Indoor Air Quality: Learnings from 2020 and predictions for 2021


David Millward, Product Manager, and Jenna Chambers, Business Strategy Manager at Elta Group.

Undoubtedly, 2020 was a year unlike any other. For the Building Services industry specifically, we have faced much greater scrutiny on the design and safety of our public spaces, with particular emphasis on indoor air quality (IAQ).

Towards the latter end of last year, we attended the virtual annual conference for the Building Engineering Services Association (BESA), which sought to bring the sector together to discover, discuss and debate the key issues that faced our industry in 2020 and how we move forward.

What did the conference involve?

Unsurprisingly, COVID-19 was a hot-topic at the conference. The attainment of proper and efficient ventilation is not a new concept; however, the current situation has brought this to the attention of the general population and highlighted a real need to be proactive. There is a clear need to make people more aware of the air they breathe and the quality of it.

As part of the conference, we were lucky enough to sit in on a number of demonstrations by some of the industry’s leading professionals:

  1. An organised discussion on the health and wellbeing in buildings:

High-profile child health campaigner and World Health Organisation advocate, Rosamund Adoo Kissi-Debrah, explained what building occupants expect from our industry, and the vital role we play in protecting the health of children and other vulnerable building occupants. This aligns with Elta Fans’ philosophy of ‘Enhancing Life Through Air’, and should be seen as a key objective for the building services industry.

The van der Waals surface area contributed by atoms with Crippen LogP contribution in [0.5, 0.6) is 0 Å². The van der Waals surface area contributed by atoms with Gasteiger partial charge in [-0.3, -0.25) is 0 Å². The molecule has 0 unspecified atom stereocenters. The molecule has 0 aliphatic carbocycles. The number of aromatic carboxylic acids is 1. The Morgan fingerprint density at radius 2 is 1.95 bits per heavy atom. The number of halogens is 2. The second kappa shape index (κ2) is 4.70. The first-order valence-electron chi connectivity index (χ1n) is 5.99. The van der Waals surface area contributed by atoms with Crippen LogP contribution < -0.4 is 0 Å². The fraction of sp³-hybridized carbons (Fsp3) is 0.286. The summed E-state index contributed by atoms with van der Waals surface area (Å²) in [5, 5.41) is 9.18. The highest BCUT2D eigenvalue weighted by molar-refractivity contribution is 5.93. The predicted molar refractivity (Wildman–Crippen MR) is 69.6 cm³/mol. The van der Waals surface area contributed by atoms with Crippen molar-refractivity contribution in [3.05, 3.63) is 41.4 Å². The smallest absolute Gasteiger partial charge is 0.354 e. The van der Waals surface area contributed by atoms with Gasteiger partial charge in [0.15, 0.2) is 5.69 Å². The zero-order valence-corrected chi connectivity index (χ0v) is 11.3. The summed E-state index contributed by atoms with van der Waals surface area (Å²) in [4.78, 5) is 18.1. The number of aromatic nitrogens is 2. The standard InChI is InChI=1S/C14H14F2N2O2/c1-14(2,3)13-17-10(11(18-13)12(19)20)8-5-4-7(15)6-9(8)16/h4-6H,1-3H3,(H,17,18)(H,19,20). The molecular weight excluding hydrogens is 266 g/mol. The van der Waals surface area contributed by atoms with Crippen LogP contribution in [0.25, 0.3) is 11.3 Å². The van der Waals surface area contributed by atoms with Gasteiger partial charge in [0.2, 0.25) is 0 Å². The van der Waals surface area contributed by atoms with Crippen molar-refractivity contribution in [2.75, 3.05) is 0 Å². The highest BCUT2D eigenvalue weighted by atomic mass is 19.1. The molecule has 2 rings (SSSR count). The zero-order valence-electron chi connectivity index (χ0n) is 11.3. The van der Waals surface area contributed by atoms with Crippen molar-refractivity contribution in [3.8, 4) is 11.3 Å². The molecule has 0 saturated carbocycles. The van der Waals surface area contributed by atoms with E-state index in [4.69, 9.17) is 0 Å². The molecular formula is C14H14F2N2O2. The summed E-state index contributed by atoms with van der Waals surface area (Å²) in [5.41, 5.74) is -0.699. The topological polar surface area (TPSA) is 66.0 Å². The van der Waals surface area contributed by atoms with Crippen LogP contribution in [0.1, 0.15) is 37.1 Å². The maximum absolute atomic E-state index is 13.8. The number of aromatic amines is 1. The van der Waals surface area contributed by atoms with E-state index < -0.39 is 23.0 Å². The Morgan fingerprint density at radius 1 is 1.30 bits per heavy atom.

1. A session on preparing buildings for future pandemics:

Dr. Stephanie Taylor from Harvard Medical School presented studies on how indoor humidity impacts respiratory health, and how we can better prepare our built environment to reduce the threat of future pandemics. Strikingly, she dubbed building engineers as ‘the physicians of the future’, which highlights the health and safety-critical role of those involved in delivering ventilation solutions.

  1. Keynote speaker Q&A:

Dame Judith Hackitt gave an insightful Q&A session on the status of the Building Safety Bill and the needs of the industry to change. The ongoing, high-profile work of Dame Judith is bringing building health and safety to the front of the news agenda, which indicates a promising future for those of us with a genuine interest in improving the built environment.

How has the learnings from 2020 reinforced Elta Group’s strategy going forward?

Reflecting on last year, we are welcoming the change in regulations and legislation around IAQ. The Hackett report, for instance, is insisting on better specification of all components in the built environment from the outset. This means the usage of the space needs to be considered early on in the design process, which includes the positioning and specification of air movement systems.

“Making the invisible, visible” is a very prevalent phrase that Elta Group fully endorses, and we continue to promote going forward; the more aware the general population becomes regarding IAQ, the more the ventilation industry will be understood as playing a key role in the health of our buildings.

As a manufacturer specifically, it’s our job to support the industry in its plight for widespread education, as well as ensuring that the end-user’s needs and welfare is fulfilled at every turn of design, installation and RM&I.

What needs to happen in 2021?

It is clear that our “beyond compliance” message for system designers and installers must continue to be pushed. As we progress through 2021, we must move beyond simply achieving the minimum air change rates and air quality, to the pursuit of the most appropriate ventilation for the welfare and productivity of occupants and building/room usage.

At Elta Group, we pride ourselves on having the experience, specialist teams and a broad portfolio of fans, AHUs, and acoustics across a wide variety of building applications, from hospitals and schools, to agricultural operations and oil rigs. We are ventilation experts, and must work alongside other areas of the built environment to offer support in finding the solution to the complex IAQ issues highlighted at the 2019 BESA conference.